answer.” Instead, she sent us digging through Scripture to discover
the answers on our own.
The greatest gift Mrs. Brown gave our rowdy group of teenagers was
a place where doubt wasn’t confused with heresy, or honest
questions with rebellion. When I’m challenged in my own class now,
30 years later, I sometimes see her face, smiling as she recognized
a teachable moment, saying, “Well…let’s talk about that.”
Mikal Keefer is Group Publishing’s Senior Acquisitions
What Would You Say?
Hal Irvine, a man from the small church I attended, visited me
every day when I was in the hospital at age 16. One day, he pulled
up a chair, and asked, “Craig, if you were to die tonight and God
asked you why he should let you into heaven, what would you
He didn’t give me the answer, and I didn’t know it. When I got out
of the hospital, I wrote down that question and took it to church.
When I found Mr. Irvine, he and Phil Wagner (who’s now my
father-in-law), shared the gospel with me. I became a Christian
that day, and my life was radically changed.
Craig Jutila is a children’s pastor at Saddleback Church in
A Changed Course
In third grade a friend invited me to an after-school Bible club. I
heard and understood for the first time how Jesus loved me and died
for my sins.
As I listened, I started to cry. While the children were having a
snack, the woman who’d been teaching asked if I was all right. I
said I didn’t know why I was crying, and she gently told me Jesus
was touching my heart. I gave my heart to him that day.
That was the only time I went to the Bible club because school
ended and my family moved away. I wish I knew that woman’s name so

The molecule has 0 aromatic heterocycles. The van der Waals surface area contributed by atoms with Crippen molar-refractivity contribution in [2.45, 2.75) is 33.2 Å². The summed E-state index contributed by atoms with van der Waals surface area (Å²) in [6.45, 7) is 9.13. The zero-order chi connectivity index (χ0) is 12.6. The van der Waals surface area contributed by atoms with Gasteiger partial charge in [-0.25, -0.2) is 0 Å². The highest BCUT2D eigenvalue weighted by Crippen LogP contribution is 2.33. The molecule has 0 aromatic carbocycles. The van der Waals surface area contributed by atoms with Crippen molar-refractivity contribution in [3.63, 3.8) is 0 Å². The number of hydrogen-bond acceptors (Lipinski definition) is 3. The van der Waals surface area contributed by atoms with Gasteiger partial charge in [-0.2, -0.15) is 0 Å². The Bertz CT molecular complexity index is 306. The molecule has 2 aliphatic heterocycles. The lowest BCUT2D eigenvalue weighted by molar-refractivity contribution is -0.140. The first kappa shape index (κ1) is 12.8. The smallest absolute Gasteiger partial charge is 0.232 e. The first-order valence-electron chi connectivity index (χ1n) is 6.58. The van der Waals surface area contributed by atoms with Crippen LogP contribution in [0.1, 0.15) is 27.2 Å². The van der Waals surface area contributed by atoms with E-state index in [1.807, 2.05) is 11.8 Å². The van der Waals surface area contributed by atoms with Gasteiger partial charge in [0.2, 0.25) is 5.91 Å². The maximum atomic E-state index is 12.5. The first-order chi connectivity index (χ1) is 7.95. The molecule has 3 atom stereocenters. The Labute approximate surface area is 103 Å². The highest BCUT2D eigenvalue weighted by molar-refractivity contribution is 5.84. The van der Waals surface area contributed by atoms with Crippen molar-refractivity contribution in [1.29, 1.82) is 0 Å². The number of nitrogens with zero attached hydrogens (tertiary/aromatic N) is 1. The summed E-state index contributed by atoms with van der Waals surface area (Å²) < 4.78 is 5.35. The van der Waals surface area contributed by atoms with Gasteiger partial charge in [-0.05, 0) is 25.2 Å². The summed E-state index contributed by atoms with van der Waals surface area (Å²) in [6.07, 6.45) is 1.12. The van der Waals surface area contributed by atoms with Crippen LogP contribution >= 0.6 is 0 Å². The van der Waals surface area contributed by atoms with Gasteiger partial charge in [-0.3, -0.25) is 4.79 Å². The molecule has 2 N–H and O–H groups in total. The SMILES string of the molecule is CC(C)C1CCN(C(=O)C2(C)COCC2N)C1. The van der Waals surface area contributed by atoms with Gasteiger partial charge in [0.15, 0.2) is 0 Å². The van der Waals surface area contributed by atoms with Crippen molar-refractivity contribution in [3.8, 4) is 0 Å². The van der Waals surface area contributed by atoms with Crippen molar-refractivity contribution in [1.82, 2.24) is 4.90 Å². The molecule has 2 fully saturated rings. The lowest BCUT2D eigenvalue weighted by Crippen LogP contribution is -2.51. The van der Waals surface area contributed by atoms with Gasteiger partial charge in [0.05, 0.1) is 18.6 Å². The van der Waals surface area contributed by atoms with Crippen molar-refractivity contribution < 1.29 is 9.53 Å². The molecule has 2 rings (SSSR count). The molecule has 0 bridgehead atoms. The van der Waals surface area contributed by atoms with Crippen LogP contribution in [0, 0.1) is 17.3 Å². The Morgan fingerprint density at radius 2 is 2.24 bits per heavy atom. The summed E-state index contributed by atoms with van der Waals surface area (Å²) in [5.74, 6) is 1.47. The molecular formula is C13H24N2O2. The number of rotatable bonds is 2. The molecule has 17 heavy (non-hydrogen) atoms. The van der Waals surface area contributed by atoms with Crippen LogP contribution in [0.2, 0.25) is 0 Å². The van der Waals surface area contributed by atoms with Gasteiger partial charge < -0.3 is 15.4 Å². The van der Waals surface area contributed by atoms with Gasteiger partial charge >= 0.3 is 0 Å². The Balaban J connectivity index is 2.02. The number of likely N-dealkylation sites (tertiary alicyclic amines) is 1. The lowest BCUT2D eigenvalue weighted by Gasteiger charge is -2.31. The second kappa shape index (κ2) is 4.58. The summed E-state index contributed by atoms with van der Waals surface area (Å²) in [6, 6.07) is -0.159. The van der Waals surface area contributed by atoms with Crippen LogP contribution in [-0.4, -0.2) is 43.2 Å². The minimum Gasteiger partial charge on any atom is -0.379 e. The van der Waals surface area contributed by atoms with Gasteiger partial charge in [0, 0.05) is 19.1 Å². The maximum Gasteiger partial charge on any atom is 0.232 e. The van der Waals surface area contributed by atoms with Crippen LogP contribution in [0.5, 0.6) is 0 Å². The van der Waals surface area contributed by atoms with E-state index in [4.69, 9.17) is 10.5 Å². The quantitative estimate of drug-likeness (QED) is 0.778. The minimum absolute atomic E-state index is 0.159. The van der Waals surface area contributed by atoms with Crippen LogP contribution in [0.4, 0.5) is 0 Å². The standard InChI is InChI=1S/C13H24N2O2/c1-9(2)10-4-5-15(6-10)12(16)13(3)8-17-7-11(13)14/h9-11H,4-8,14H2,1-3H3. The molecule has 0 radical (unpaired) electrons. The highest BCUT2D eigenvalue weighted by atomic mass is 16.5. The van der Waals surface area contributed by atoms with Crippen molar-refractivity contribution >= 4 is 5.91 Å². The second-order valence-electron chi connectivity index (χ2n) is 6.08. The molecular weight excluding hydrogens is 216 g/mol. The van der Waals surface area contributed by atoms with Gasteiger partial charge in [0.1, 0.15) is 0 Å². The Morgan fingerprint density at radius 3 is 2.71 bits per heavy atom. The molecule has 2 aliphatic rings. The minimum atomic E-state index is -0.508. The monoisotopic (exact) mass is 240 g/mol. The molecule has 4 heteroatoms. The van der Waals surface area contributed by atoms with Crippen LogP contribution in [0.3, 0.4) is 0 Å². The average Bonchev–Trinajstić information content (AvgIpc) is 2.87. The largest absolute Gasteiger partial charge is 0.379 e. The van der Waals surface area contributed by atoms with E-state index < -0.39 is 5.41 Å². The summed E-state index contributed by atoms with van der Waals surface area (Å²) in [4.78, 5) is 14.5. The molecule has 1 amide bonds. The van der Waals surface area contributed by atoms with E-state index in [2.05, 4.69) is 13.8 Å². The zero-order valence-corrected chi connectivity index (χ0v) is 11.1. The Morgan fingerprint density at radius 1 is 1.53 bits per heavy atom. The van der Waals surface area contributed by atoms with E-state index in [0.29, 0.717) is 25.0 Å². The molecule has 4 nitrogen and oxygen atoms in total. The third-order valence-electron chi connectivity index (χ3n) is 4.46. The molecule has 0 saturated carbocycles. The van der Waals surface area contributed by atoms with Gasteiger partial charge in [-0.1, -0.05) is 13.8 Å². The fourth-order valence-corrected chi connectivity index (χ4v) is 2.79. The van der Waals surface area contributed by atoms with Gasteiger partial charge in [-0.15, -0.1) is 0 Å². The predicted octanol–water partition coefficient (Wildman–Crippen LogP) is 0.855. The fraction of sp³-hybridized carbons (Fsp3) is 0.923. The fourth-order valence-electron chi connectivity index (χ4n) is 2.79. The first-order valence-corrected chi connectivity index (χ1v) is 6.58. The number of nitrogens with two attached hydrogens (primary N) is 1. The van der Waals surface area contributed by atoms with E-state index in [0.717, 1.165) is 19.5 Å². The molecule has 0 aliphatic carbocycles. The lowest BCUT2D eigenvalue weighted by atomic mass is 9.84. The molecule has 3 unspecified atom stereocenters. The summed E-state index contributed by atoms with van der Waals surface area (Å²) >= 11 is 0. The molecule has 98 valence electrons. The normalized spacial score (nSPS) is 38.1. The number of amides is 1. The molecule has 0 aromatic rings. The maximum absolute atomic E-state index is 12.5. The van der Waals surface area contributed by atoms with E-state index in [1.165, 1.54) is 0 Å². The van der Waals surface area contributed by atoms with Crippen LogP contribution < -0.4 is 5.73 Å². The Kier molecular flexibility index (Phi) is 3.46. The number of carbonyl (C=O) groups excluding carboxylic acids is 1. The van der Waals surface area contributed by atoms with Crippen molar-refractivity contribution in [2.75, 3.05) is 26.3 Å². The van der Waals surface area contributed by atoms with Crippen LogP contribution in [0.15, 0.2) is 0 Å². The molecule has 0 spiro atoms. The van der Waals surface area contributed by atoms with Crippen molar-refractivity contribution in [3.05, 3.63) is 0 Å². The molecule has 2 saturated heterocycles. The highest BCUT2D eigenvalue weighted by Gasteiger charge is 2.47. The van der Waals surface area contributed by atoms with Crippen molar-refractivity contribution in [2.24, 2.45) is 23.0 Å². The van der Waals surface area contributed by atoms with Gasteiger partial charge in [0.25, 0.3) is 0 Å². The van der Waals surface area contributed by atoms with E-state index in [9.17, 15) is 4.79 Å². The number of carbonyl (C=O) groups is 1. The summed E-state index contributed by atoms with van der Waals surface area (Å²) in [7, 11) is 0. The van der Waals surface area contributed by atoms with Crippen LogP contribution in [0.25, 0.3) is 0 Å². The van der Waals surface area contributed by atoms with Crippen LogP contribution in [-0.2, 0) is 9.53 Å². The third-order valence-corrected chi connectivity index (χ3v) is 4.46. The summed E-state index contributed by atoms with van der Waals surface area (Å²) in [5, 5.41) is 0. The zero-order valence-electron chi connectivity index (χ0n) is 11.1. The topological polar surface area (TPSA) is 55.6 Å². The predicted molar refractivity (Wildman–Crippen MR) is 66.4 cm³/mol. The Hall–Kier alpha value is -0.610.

I could thank her for her faithfulness to God’s calling. My life
was set on a new course because she reached out to a boy who needed
to know Jesus.
Chip Richter is a Christian musician.
Real People, Real Ministry
My grandma shaped me, my faith, and my passion for ministry
leaders. She modeled unconditional love and care, and I watched her
give, give, give. Her giving was born out of a deep friendship with
Jesus. Her daily devotional readings sat tattered on her kitchen
table, well-read and devoured.
Grandma always had something to give anyone who stopped by. She
especially reached out to the pastor and his family. I now realize
Grandma helped me see people in ministry as real people who need
love, support, and belonging — just like everyone else. (She knew
that well as a pastor’s spouse.)
Grandma steered me toward ministry, and our connection pointed me
to loving Jesus and his people.
Joani Schultz is co-author of The 1 Thing.
A Full Cup
I remember the day Pastor Bill Ritter spoke in my sixth-grade
Sunday school class. He was there to help us prepare for our
transition to youth group. His gift of a plastic cup with the youth
group logo wasn’t expensive, but it made me feel like he really
wanted me to attend. I still have that cup.
Pastor Bill took special time out just for me. One day he picked me
up after school on his motorcycle so all my friends could see how
cool I was. We drove to Dairy Queen, and he just listened to me. He
made everyone in his youth group of 100 feel like he was their
I strive to show the same kind of love to children I work with
Scott Kinner is editor of Hands-On Bible Blitz
and Hands-On Bible Curriculum.
Appointment With God
When I was a freshman at Biola University, an assignment from
Professor Stan Leonard changed my thoughts about encountering God
Stan had us walk home with him to see his “quiet-time” spot. We
were shocked to see a leather chair near walls covered with
symbols, pictures, notes, memory verses, and so on. Stan obviously
had spent much time in his “office with God.”
Several students thought this was over the top. But 20 years later,
I appreciate the importance of my own quiet-time spot. My time with
God has been the foundation of my years as a children’s pastor and
songwriter-evangelist. Not one of my songs would be inspired
without time in God’s Word.
Download a free inspiration
Dean-O is a Christian musician.